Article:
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Binay according to Mercado

Jojo Binay had every chance, since the Senate blue ribbon subcommittee hearings started in mid-2014, to face his accusers and give the public a chance to determine for itself whether he was a corrupt city executive or not. He turned down those chances in favor of press conferences where he entertained no questions. That was his way of exhibiting his vice-presidential airs: How dare the rabble, or anyone else, question the Vice President?

Charges of corruption have hounded him since 1988—28 years ago—when Makati Councilor Roberto Brillante, reportedly an erstwhile friend and supporter, filed graft charges against him based on a 1988 Commission on Audit report regarding “ghost” employees and unexplained cash donations (then Vice Mayor Conchitina Bernardo resigned because she couldn’t stomach what was going on). The Ombudsman then was not as fast as Conchita Carpio Morales is now. It wasn’t until 1994 that Binay and six aides were charged with graft at the Sandiganbayan. True to its reputation for slowness, plus the fact that Binay kept going to the Supreme Court on every legal toehold he could use, the Sandiganbayan, I think (it’s hard for a nonlawyer to go through the legal maze), finally resolved the case after 12 years. And guess what? There was a dismissal. Why am I not surprised?

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But what should give us pause, particularly those who think he should be president, is his management style: “But soon enough, former supporters of Binay began parting ways with him, insisting that the mayor didn’t welcome criticism, controlled the council, and entered into corrupt deals. One of them lamented the absence of debates in the council, saying, ‘Walang debate, kindatan lang’ (We don’t debate, we just wink at each other).”

If we were applying the MGG (Movement for Good Governance) Scorecard on that kind of leadership, he would get a very low score. And that was circa 1995.

Comes now another COA report, 2016 this time.  Which states that Binay pere and fils unlawfully approved at least P14 billion worth of supplemental budgets that were for multimillion-peso infrastructure projects that were not contained in the city’s annual procurement plan. I guess this is an example of kindatan at its most lucrative, and he has had all those years to perfect it.

Isn’t it ironic that a lifetime ban on government service has been imposed on Binay fils by Ombudsman Carpio Morales, while Binay pere who has been there much longer is allowed to run for president? The Ombudsman says that he cannot be charged even if she wanted to, by virtue of his position as Vice President and the fact that it is so close to Election Day.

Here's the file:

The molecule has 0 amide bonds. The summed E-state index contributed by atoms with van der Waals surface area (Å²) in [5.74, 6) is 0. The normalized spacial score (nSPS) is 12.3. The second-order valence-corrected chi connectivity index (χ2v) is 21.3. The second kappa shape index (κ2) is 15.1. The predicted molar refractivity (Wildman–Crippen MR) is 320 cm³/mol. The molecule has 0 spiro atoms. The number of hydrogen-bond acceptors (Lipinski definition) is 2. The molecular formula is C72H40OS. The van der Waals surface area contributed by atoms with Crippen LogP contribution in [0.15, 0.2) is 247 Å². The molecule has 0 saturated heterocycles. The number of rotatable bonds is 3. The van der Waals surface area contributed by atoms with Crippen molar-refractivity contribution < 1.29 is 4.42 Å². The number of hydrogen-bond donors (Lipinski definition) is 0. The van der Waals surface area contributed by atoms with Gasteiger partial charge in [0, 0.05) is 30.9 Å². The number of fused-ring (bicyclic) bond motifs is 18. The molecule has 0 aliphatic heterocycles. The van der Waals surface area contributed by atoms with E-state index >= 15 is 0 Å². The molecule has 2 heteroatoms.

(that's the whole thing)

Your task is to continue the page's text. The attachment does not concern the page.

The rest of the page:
What if, heaven forbid, he is elected president? Who will have the courage to press charges against him? And if anyone who should be so brave arises, there is also the fact that as president, he will be appointing 10 associate justices of the Supreme Court up to 2022. Kindatan will raise its ugly head again.  And corruption will enter a new phase never before felt in the Philippines. Binay’s mastery of turning “prosecution” into “persecution” will once again have triumphed.

Aside from the supposed corruption amounting to plunder magnified ten- or twenty-fold, Binay has been caught red-handed with lying. He has a political ad where his mother is said to have died because she had no money for medicines. Then in the first presidential debate held in Cagayan de Oro and in other occasions, he claimed that the land he owns was inherited—from both parents. How can he claim to have been so poor that his mother died for lack of medicine, and at the same time claim to have inherited valuable land from both his father and mother? Which is the truth?

Former vice mayor Ernesto Mercado supplied me with the following information (remember that he and Binay parted ways after 20 years of being closer than kin):

Binay did inherit a 2-hectare farm lot in Cabagan, Isabela, from his mother (present value: about P500,000 to P700,000 per hectare), and a 7-hectare lot in San Pascual, Batangas, from his father (present value: P3 million per hectare). So that puts paid to his poverty story.

And while we’re at it, Mercado emphatically states: All other property Binay has, he acquired when he was mayor of Makati. Which, if true, confirms the corruption, because no way could he buy that property on a mayor’s salary, with a large family to support.

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How did the corruption start? Mercado: When he took over as Makati mayor, there were contractors with receivables from his predecessor, Nemesio Yabut. They knew they had no chance of getting those receivables. So when they were offered payment so long as  50 percent was given to “SOP,” they grabbed the offer. Better 50 percent than nothing. It is interesting that apparently, Binay didn’t really go “big time” until he linked up with Gerry Limlingan. His SOP, which started at 15 percent, climbed to 28 percent (of which 13 percent was his).

How much did Binay make from corruption? Mercado: Not less than P15 billion.

Well, what was Binay’s legacy to Makati? Mercado: the free movies for senior citizens, the P2,000 doles to them, their birthday cakes, and the free bags and school supplies. Former mayors Yabut and Maximo Estrella were responsible for the Makati Polytechnic (the forerunner of the University of Makati), the free medicines and hospitalization (there was a contract with Makati Medical Center). He did build the University of Makati building and the Makati Hospital (at great personal benefit, according to the COA). Even the cakes he made money on.

The question to us: Can the country afford a Binay presidency?

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TAGS: Elections 2016, Ernesto Mercado, Jejomar Binay, Makati City
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